Since willingness to provide a blood sample was a criterion, blood samples were available for all 459 subjects at baseline (Figure 1). Of these, 422 (92%) finished the trial; reasons for loss to followup were similar across groups, but the daily iron/zinc group had a higher dropout rate compared to the other groups (𝑃=0.02). A total of 369 women or 88% also provided an endline blood sample (i.e., 52 women refused). Analyses were performed based on these 369 subjects (88 in the weekly iron and zinc group, 97 in the weekly iron group, 84 in the daily iron and zinc group, and 100 in the daily iron group) or 80% of those randomized at baseline. Subjects included in the analyses had similar baseline characteristics compared to subjects not included (𝑃>0.05, results not shown).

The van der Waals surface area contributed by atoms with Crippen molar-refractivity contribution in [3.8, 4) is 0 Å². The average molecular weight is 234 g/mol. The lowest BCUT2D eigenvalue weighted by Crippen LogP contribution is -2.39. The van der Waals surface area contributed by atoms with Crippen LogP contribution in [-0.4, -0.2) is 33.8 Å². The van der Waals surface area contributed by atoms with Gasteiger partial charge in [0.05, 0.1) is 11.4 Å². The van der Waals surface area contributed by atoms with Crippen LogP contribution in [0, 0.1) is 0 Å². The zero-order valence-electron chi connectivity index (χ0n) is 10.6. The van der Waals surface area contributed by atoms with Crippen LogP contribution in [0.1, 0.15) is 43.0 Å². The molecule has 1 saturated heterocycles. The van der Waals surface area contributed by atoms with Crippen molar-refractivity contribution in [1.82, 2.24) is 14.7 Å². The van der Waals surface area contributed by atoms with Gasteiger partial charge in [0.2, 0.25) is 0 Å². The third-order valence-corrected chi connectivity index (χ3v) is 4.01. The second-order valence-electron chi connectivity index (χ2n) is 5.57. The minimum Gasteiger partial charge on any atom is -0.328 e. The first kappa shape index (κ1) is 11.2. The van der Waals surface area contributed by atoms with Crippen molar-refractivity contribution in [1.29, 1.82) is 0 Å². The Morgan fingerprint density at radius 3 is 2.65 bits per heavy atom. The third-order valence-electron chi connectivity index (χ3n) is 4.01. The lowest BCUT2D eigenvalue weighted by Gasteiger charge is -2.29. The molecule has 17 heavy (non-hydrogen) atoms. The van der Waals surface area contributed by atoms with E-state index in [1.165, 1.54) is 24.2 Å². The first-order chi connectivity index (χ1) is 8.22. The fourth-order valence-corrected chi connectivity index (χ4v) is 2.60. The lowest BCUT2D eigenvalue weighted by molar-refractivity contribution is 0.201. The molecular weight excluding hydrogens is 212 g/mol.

Figure 1: Flow chart describing participation of subjects in the study.

Since the women lived 2600 m above sea level, Hb was adjusted for altitude using an exponential curve of Hb concentration by altitude described by Cohen and Haas [17]. Data were checked for normality using the Kolmogorov-Smirnov test of normality. Log transformation was used to normalize the distribution of serum ferritin. The effect of treatment on Hb, serum ferritin, and zinc was assessed using a generalized linear regression model (SAS Proc Mixed procedures) assuming unstructured correlation to account for the correlation among the repeated observations for a given subject [18], using treatment as a fixed factor and time as a covariate. The between-subjects factor was four treatment types and the within-subjects factor was treatment effects (from start to finish of supplementation). Between-group differences in treatment effect would be indicated by a significant interaction between treatment effect and treatment type. This is obtained by fitting the model below:Outcome=𝛽0+𝛽1×time+𝛽2×treatment+𝛽3×time×treatment+𝐵𝑖×othercovariates.(1)